U.S. negotiators work on treaty that may never pass muster at home

DOHA, Qatar -- The Senate's rejection yesterday of a treaty to extend rights to disabled people internationally does not bode well for a climate change treaty, observers here said today as the clock began to wind down on this year's U.N. climate talks.

The disabilities treaty failed to garner the two-thirds majority it needed despite a dramatic appearance on the floor by 89-year-old former Senate Republican Leader Bob Dole of Kansas, who urged senators to support the measure.

The talks that end this weekend are not expected to produce a treaty binding the United States and other countries to carbon reductions and climate aid contributions. Most delegates here hope that will happen in 2015. But three years does not seem like enough time to produce the sweeping change in the Senate that would be required for ratification.

Negotiators have been reluctant to discuss the prospects for ratification in the Senate. U.S. Deputy Envoy Jonathan Pershing sidestepped the question today, saying he doesn't have a "crystal ball."

But, he noted, "there are certain elements of an agreement that would make it impossible for us to ratify it." Specifically, he said, an agreement that did not put major economies like China on an equal legal standing with the United States would be a nonstarter for Congress.


Negotiators should consider this reality when charting a way forward, many observers on the sidelines of the Doha event said.

"Given the challenges of ratifying even something as innocuous as the disability treaty, we'd be smart to explore all possible options," said Elliot Diringer, an international climate expert for the Washington-based Center on Climate and Energy Solutions.

The platform adopted at the close of last year's talks in Durban, South Africa, called for an agreement with "legal force," to be negotiated by 2015 to take effect after 2020, but Diringer said that did not necessarily mean a new treaty.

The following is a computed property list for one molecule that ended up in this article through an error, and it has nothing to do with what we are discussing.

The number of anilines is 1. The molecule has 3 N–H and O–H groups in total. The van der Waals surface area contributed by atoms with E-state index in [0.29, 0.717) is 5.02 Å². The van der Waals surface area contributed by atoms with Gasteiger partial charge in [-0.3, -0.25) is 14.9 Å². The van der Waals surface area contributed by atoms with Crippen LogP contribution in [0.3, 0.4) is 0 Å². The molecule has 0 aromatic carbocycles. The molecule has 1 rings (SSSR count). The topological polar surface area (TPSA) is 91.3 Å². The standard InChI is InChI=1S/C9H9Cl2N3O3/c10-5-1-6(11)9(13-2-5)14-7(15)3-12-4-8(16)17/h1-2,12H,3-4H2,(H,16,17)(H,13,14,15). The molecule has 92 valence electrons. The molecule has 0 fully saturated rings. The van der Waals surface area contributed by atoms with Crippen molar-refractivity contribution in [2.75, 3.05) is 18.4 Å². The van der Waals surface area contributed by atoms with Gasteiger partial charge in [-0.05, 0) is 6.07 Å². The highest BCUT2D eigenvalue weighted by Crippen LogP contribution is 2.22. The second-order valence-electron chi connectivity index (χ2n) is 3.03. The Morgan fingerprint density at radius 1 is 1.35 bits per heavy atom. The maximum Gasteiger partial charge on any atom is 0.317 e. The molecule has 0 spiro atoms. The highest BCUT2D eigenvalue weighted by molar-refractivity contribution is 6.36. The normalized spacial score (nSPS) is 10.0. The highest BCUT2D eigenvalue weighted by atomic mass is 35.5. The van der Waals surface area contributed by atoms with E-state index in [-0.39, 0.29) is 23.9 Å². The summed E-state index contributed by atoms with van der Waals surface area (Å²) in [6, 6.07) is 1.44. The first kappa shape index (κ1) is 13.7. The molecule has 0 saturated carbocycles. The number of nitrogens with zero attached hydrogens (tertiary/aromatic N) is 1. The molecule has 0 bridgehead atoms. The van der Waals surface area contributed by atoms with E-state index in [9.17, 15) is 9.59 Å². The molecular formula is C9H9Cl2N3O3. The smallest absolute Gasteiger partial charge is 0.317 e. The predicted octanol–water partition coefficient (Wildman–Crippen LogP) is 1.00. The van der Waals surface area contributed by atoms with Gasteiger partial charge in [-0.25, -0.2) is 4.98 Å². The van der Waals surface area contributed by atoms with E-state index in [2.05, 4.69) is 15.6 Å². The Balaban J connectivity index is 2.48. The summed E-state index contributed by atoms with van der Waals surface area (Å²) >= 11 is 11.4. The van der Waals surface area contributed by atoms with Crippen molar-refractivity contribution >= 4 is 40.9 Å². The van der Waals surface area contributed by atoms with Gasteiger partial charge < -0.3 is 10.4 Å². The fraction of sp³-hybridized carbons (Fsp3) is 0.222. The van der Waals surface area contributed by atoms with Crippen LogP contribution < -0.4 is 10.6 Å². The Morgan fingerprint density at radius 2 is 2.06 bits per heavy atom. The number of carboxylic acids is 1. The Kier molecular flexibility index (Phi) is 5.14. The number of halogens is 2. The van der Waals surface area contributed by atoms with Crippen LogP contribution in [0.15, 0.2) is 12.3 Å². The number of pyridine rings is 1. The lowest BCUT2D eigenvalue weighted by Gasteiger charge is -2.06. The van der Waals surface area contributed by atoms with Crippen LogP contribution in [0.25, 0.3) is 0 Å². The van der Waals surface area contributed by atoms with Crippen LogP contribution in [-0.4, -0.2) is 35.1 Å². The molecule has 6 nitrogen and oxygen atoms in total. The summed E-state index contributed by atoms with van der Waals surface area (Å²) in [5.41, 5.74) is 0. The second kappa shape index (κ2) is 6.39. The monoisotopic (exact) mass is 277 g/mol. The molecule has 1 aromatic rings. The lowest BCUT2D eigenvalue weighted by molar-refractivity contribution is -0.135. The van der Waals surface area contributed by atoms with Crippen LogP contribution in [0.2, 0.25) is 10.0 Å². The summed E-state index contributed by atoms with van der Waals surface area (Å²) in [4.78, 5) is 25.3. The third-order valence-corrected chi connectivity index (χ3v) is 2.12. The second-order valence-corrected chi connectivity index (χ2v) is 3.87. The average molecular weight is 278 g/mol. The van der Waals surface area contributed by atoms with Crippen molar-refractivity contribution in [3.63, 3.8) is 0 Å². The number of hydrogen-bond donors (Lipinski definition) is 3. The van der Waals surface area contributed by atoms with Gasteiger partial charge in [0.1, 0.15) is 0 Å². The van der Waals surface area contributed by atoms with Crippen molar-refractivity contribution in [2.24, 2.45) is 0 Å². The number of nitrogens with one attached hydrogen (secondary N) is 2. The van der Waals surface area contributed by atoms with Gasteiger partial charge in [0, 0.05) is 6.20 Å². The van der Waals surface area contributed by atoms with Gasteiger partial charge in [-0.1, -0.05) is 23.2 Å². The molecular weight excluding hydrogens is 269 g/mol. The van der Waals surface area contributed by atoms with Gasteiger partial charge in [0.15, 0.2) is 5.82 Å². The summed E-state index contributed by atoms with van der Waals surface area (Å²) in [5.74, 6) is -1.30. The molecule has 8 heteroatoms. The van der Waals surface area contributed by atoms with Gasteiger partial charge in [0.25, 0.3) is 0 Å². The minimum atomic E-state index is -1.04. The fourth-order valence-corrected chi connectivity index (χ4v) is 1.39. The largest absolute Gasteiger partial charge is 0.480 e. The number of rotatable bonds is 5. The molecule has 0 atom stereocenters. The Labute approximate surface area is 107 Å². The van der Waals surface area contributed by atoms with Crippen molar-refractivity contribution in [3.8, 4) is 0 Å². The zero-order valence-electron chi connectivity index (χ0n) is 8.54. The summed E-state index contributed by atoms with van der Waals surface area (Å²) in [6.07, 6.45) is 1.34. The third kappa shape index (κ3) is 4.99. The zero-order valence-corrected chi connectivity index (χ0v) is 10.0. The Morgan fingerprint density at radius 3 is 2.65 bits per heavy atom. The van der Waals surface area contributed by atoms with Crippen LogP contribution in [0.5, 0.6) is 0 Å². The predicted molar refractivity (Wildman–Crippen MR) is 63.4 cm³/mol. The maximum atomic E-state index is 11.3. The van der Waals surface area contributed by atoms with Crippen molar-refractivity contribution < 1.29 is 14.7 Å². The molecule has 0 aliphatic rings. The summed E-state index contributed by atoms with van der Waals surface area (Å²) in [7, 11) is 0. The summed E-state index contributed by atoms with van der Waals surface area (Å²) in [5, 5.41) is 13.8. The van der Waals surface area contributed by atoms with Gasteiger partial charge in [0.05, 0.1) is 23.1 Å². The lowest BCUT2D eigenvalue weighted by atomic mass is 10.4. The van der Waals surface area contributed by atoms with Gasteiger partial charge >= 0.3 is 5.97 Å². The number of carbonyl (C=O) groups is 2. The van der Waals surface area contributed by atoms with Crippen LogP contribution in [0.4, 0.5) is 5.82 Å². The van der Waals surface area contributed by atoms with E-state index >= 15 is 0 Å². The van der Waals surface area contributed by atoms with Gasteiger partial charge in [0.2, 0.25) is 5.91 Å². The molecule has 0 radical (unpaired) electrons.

Top U.S. climate negotiator Todd Stern has said at multiple events throughout the past week -- including an address to all parties -- that the United States is well on its way to meeting its commitment to reduce greenhouse gas emissions 17 percent by 2020, which officials made in Copenhagen, Denmark, in 2009.

If the United States is able to meet its commitments anyway, Diringer said, it may be possible to structure a deal that doesn't need to be ratified.

"This is a wide-open negotiation at this point," he said.

Paul Bledsoe, an independent policy consultant who has worked on energy issues on Capitol Hill and in the Clinton administration, said Europe and the United Nations would have to give up their preferred mechanism of a treaty with binding targets, because that would not be possible for the United States.

The perception that such a treaty is the goal "undermines the political reputation of the entire U.N. process," he said.

"Every year we don't get an agreement on a legally binding treaty, the negotiations are considered a failure, no matter what other good things occur," Bledsoe added. "And a lot of other good things are occurring."

Negotiators would be wiser to embrace a form that allows countries to make commitments without being bound by a treaty -- something the United States could do, he said.